Can 'Black Widow' Make Martin Scorsese See The Marvel Films In A New Light?

Will Black Widow take risks to 'convert' new fans, or will it stick to Marvel's tried-and-tested formula worth billions of dollars?

It’s impossible to not think about Martin Scorsese while watching the new Black Widow teaser, starring Scarlett Johansson. After her melodramatic death in last year’s Avengers: Endgame, the character has gotten her standalone film. Being the first film to come out in the aftermath of the exhausting back-and-forth between Hollywood puritans and Marvel fans, it’s sure to prompt conversation. Will the Marvel films make appropriate changes to ‘convert’ new fans or will they stick to their tried-and-tested formula that has resulted in a superhero movie template (blindly) generating billions of dollars?

The Black Widow teaser suggests that Marvel is probably sticking to what it knows best. The action looks sleekly choreographed, a style perfected by the Russo brothers. There’s dry humour too. Natasha Romanoff (Johansson) might be kicking ass during her globetrotting missions, but she needs to ‘stop running from her past’. Don’t we all? She seeks out her ‘sis’, fellow assassin – Yelena Belova (Florence Pugh), Iron Maiden (Rachel Weisz) and Red Guardian (David Harbour), to ‘go back where it all began’.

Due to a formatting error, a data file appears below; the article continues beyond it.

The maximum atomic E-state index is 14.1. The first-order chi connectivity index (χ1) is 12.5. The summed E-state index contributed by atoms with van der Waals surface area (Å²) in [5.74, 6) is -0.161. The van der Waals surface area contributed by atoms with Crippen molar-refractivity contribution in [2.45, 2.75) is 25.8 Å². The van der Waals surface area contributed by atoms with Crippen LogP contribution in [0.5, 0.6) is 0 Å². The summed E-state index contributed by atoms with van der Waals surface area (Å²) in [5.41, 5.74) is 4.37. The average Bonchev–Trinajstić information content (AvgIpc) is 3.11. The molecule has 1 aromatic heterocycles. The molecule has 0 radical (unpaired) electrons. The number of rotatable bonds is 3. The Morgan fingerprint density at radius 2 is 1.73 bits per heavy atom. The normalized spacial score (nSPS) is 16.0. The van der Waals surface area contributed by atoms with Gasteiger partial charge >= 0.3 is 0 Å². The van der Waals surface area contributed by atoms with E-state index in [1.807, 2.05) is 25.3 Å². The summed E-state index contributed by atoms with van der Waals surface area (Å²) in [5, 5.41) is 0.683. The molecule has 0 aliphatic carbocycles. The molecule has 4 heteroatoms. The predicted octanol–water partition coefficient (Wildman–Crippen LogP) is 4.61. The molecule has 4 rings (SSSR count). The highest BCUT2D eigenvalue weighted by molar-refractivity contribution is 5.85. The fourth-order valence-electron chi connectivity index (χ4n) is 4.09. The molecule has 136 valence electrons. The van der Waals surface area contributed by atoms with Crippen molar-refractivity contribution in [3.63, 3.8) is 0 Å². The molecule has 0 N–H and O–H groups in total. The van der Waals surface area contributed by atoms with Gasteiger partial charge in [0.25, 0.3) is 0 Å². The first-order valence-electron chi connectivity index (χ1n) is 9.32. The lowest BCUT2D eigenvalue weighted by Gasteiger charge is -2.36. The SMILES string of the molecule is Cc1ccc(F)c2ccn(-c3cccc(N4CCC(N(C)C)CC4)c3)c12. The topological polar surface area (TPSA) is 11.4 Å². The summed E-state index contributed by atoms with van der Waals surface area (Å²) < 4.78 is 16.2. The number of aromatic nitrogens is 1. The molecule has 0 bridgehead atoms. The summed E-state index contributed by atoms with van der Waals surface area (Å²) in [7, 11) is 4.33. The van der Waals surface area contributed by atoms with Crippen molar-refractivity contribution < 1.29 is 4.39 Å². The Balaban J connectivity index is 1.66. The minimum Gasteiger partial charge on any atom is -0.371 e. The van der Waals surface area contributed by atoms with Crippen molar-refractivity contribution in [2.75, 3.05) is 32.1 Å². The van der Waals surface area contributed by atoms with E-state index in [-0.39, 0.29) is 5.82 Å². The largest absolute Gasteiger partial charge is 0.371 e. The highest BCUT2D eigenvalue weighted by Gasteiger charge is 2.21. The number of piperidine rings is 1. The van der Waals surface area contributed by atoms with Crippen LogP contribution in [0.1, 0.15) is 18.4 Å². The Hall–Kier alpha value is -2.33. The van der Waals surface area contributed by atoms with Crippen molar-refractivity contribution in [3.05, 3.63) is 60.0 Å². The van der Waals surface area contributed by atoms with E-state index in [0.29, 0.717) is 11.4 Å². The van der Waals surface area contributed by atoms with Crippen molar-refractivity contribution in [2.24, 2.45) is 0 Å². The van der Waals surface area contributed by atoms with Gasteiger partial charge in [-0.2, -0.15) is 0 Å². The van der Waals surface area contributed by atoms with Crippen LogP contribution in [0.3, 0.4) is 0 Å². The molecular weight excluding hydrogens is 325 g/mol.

There’s a lot of familiarity in the teaser, that pegs the superspy to set things right from her past. Flashes of ballerinas, KGB and an army of spies (primarily made out of young women) make it easy to guess what this ‘past’ might be about. Where familiarity equals warmth in some cases, it might not seem the same for MCU’s 24th film. Also, as the first film of the MCU’s Phase Four, are the people in Marvel still innovating, instead of sticking to a formula devised with 2008’s Iron Man?

It’s just a teaser, obviously. It’s surely interesting to see Rachel Weisz here, considering her reputation as an actor’s actor. After superb indie outings in Lady Macbeth & Midsommar, Florence Pugh might be on her way to the worldwide fame she deserves. Also with Cate Shortland (Somersault, Berlin Syndrome), the MCU has kept its tradition of introducing incredible indie directors to the mainstream audience. But will Black Widow change things in a big way? We don’t know.

Will Black Widow make Martin Scorsese sit up and take notice? We’ll find out in May, 2020.